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Quote:
Originally Posted by colombianbeef View Post
Realistically the Park Slope bar is way too high for Bed-Stuy and ENY,the west end of Bed-Stuy maybe (Stuyvesant Heights). At best ENY can become the "poor man's" Park Slope/Fort Greene more like what Bay Ridge is today(true stable middle class), we would have to see a lot of the "less desirable" structures/land in the area turned into apartment buildings/retail and a lot of the townhomes would have to be converted back to 1 family to shrink the housing stock much like what is happening in Bed-Stuy, Clinton Hill and Park Slope. It took Park Slope 20 years to fully gentrify but that was a different kind of gentrification (brownstone restoration) and Brooklyn didn't= $$ back in those days. We have rapid gentrification now driven by developers/investors so maybe not 40-50 but I can see 10-15 if rezoning goes right.

What could be a huge push is if enough high paying companies start locating in offices in downtown Brooklyn and nearby areas. Brooklyn would have to become a huge jobs center(very slowly becoming), which means we would have to start building more office space and not focus on luxury condos in downtown BK. Once that gets to that level then it will raise property values in the eastern half since you will have a short commute to well paying jobs, but by then Park Slope will be like Gramercy Park so the bar will always be just too high for us.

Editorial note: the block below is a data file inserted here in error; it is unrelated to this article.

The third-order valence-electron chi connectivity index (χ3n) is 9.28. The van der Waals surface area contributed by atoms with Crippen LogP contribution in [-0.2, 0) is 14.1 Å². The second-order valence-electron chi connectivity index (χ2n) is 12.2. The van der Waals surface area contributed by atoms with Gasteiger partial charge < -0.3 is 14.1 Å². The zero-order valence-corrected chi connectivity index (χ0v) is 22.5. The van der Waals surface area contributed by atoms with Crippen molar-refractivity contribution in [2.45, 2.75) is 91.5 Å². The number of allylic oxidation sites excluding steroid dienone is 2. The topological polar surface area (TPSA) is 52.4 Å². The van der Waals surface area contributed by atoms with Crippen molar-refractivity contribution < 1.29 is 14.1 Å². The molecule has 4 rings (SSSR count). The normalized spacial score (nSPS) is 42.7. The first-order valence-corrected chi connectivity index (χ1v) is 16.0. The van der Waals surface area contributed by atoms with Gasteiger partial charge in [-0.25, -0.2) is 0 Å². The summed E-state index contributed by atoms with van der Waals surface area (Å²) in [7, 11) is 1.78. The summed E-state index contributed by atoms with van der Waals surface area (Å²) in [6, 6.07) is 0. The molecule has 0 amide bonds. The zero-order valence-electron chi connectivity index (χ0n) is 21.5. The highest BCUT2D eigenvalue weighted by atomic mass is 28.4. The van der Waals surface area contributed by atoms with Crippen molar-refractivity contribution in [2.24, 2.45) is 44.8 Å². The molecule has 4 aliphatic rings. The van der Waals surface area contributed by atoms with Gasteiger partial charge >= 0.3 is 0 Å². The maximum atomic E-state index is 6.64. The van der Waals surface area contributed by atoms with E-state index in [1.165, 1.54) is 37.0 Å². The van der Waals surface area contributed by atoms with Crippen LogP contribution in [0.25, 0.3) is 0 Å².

I agree with this. Just not the time frame, but I agree with everything else.
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Old 10-07-2014, 06:35 PM
 
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Originally Posted by SeventhFloor View Post
I agree with this. Just not the time frame, but I agree with everything else.
My only reason for my shorter time frame is because it seems the city is actively trying to get ahead of the ball, usually they are late or too slow to see what's coming. They are pushing rezoning, and easing restrictions on self-certification all under the smokescreen of "Affordable Housing", theres already land speculation around Broadway Junction tripling prices on available lots. It used to happen more organically with spill over of Hipsters then the developers move in after a phase or two of "Change", so I think we'll see things happen a bit quicker than before although less organically.

The city did something similar with the South Bronx where they rezoned and allowed a ton of apartment buildings built quickly within a 5 year period, with mixed results but I think it'll work better in ENY since they are catering to a higher earning demographic. Will this approach actually work? only time will tell.
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Old 10-07-2014, 06:56 PM
 
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I wonder what'll happen to ENY's neighbor, Brownsville... lol

I've seen construction going on on some abandoned houses, but other than that this places is a joke...
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Old 10-08-2014, 07:06 PM
 
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Originally Posted by Railman96 View Post